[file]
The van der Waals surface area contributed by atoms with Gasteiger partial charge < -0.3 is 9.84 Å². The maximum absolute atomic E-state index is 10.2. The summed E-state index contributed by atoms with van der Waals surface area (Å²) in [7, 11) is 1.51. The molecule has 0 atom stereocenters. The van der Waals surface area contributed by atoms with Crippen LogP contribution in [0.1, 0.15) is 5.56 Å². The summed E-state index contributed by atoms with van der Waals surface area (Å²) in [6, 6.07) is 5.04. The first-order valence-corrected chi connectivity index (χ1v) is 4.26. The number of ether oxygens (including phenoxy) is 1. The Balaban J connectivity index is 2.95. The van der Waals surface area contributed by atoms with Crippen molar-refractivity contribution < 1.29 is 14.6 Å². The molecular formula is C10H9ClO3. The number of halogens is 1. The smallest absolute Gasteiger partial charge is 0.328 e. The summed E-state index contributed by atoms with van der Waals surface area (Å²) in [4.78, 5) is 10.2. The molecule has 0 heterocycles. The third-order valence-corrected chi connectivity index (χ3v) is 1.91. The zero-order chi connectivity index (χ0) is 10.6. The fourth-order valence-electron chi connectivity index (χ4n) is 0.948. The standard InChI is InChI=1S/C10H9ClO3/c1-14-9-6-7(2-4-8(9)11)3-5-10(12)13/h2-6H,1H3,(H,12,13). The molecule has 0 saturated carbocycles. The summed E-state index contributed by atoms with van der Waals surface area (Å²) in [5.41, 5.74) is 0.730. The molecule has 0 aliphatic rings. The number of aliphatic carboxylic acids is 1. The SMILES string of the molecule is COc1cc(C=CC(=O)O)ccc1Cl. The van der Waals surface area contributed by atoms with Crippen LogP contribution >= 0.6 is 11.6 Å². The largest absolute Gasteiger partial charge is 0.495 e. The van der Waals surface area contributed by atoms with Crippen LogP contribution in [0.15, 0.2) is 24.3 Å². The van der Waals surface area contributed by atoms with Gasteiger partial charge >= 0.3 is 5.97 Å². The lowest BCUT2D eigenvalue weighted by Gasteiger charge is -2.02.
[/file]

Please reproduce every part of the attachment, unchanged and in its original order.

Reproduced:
The van der Waals surface area contributed by atoms with Gasteiger partial charge < -0.3 is 9.84 Å². The maximum absolute atomic E-state index is 10.2. The summed E-state index contributed by atoms with van der Waals surface area (Å²) in [7, 11) is 1.51. The molecule has 0 atom stereocenters. The van der Waals surface area contributed by atoms with Crippen LogP contribution in [0.1, 0.15) is 5.56 Å². The summed E-state index contributed by atoms with van der Waals surface area (Å²) in [6, 6.07) is 5.04. The first-order valence-corrected chi connectivity index (χ1v) is 4.26. The number of ether oxygens (including phenoxy) is 1. The Balaban J connectivity index is 2.95. The van der Waals surface area contributed by atoms with Crippen molar-refractivity contribution < 1.29 is 14.6 Å². The molecular formula is C10H9ClO3. The number of halogens is 1. The smallest absolute Gasteiger partial charge is 0.328 e. The summed E-state index contributed by atoms with van der Waals surface area (Å²) in [4.78, 5) is 10.2. The molecule has 0 heterocycles. The third-order valence-corrected chi connectivity index (χ3v) is 1.91. The zero-order chi connectivity index (χ0) is 10.6. The fourth-order valence-electron chi connectivity index (χ4n) is 0.948. The standard InChI is InChI=1S/C10H9ClO3/c1-14-9-6-7(2-4-8(9)11)3-5-10(12)13/h2-6H,1H3,(H,12,13). The molecule has 0 saturated carbocycles. The summed E-state index contributed by atoms with van der Waals surface area (Å²) in [5.41, 5.74) is 0.730. The molecule has 0 aliphatic rings. The number of aliphatic carboxylic acids is 1. The SMILES string of the molecule is COc1cc(C=CC(=O)O)ccc1Cl. The van der Waals surface area contributed by atoms with Crippen LogP contribution >= 0.6 is 11.6 Å². The largest absolute Gasteiger partial charge is 0.495 e. The van der Waals surface area contributed by atoms with Crippen LogP contribution in [0.15, 0.2) is 24.3 Å². The van der Waals surface area contributed by atoms with Gasteiger partial charge >= 0.3 is 5.97 Å². The lowest BCUT2D eigenvalue weighted by Gasteiger charge is -2.02.